What’s So Important About Core Strength?
Why Core Strength Matters for Pilates and Yoga Near Me
“Core strength” has been something of a buzz term recently, but I admit — until yesterday, I wasn’t sure what the big deal was all about. Isn’t core training just a fancy way of saying toning your abs? Our moms used to simply call this “doing sit-ups.”
But there’s way more to core training than the abdominals (and getting a flat tummy), says Dena Stern, personal trainer and managing editor of Exercise.com. I spoke with Stern yesterday about why core strength is so important — and easy ways you can add more of it to your workout routine.
Core training does two really important things — it helps you look thinner, and it supports your spine and helps with things like balance. I noticed when I started doing Harlow Hot Mat Pilates and a lot of core engagement that it got easier to snowboard, or do complicated yoga poses, also. Those core muscles are connected to your legs, to the way you stand, squat, sit. It’s not just about the abdominal muscles, but also training your back, your glutes, and the entire area that connects to your spinal cord and helps your body support your spine, so that the burden of supporting your body weight isn’t just placed on your bones.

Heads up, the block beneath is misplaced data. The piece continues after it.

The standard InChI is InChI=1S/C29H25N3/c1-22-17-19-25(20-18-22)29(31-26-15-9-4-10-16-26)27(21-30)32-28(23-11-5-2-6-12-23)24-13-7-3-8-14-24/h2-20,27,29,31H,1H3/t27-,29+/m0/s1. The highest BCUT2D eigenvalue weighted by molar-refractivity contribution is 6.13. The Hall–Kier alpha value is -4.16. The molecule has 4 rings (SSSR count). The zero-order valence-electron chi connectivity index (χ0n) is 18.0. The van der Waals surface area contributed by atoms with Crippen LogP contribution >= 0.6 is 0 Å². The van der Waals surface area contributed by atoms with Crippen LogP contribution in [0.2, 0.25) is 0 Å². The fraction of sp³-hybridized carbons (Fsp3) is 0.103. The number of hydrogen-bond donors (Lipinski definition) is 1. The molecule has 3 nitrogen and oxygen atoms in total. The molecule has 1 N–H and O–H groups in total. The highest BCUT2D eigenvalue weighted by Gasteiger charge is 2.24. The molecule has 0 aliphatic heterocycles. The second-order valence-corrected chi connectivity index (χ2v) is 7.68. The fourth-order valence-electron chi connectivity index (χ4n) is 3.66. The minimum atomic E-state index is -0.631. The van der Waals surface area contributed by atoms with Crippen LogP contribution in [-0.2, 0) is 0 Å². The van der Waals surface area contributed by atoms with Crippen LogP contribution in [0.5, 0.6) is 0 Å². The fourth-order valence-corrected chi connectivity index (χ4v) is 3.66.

The core is actually made up of three sheaths of muscles: The upper abs, the side muscles, which are called the obliques, and then this very deep layer of muscle. Those deep muscles are the ones that do all the good stuff, like support your spine and act as a natural corset—so when you work them not only do you get a flatter stomach but a tighter stomach.
The difference between core and abdominal training is that you’re not just targeting the front side of the body but the back side as well. A core workout will also include the erector spinae, which are he muscles that make up your back, and also your glutes. A movement that works your core is going to work more than one muscle group, and you’re going to see results a lot faster.
Crunches are really important, because before you can engage your deeper core, you need that strength in your abdominal muscles. You have to build that strength, and doing crunches is a great way for somebody to build up, to work towards getting a stronger core.
If people want to really improve their core strength, introducing instability into workouts they’re already doing and Pilates are both really great ways. I love Pilates. If you’re looking for one exercise that does get results in your core, definitely Pilates. I do exercise that are a mix of Pilates and yoga — doing a plank or a superman or Hundreds, you’re forcing the muscles to work together, instead of just isolating a specific muscle like you do in strength training.
So next time you’re looking for “pilates and yoga near me,” or “pilates yoga near me,” or “yoga pilates near me,” make sure to incorporate core-strengthening exercises like Pilates into your routine.
*10 day expiry from first visit. Strictly one intro pass per client.
Nothing is more important than feeling good.
This post has already been read 5492 times!